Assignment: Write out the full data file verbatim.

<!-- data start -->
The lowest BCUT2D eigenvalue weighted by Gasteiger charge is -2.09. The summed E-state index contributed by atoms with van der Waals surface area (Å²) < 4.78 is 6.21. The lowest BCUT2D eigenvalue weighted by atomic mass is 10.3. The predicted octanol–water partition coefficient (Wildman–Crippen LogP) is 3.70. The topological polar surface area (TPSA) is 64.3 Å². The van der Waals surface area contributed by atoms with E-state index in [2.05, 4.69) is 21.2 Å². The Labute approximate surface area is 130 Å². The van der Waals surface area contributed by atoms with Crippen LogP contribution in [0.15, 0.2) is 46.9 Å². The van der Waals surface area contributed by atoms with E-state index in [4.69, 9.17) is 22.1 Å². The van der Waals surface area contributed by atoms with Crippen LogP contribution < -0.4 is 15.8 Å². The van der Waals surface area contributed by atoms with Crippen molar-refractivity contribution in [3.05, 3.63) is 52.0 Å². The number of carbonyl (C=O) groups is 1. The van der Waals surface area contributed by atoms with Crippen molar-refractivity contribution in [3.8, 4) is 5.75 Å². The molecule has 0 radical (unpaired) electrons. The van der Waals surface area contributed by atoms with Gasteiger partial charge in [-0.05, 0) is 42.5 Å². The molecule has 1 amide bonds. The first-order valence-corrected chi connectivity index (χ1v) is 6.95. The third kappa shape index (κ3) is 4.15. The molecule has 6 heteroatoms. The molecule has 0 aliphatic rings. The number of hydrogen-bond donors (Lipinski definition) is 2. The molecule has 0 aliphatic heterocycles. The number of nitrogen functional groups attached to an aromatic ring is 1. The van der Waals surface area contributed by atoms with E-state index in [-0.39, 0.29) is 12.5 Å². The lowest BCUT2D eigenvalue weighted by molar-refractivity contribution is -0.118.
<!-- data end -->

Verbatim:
The lowest BCUT2D eigenvalue weighted by Gasteiger charge is -2.09. The summed E-state index contributed by atoms with van der Waals surface area (Å²) < 4.78 is 6.21. The lowest BCUT2D eigenvalue weighted by atomic mass is 10.3. The predicted octanol–water partition coefficient (Wildman–Crippen LogP) is 3.70. The topological polar surface area (TPSA) is 64.3 Å². The van der Waals surface area contributed by atoms with E-state index in [2.05, 4.69) is 21.2 Å². The Labute approximate surface area is 130 Å². The van der Waals surface area contributed by atoms with Crippen LogP contribution in [0.15, 0.2) is 46.9 Å². The van der Waals surface area contributed by atoms with E-state index in [4.69, 9.17) is 22.1 Å². The van der Waals surface area contributed by atoms with Crippen LogP contribution < -0.4 is 15.8 Å². The van der Waals surface area contributed by atoms with Crippen molar-refractivity contribution in [3.05, 3.63) is 52.0 Å². The number of carbonyl (C=O) groups is 1. The van der Waals surface area contributed by atoms with Crippen molar-refractivity contribution in [3.8, 4) is 5.75 Å². The molecule has 0 radical (unpaired) electrons. The van der Waals surface area contributed by atoms with Gasteiger partial charge in [-0.05, 0) is 42.5 Å². The molecule has 1 amide bonds. The first-order valence-corrected chi connectivity index (χ1v) is 6.95. The third kappa shape index (κ3) is 4.15. The molecule has 6 heteroatoms. The molecule has 0 aliphatic rings. The number of hydrogen-bond donors (Lipinski definition) is 2. The molecule has 0 aliphatic heterocycles. The number of nitrogen functional groups attached to an aromatic ring is 1. The van der Waals surface area contributed by atoms with E-state index in [-0.39, 0.29) is 12.5 Å². The lowest BCUT2D eigenvalue weighted by molar-refractivity contribution is -0.118.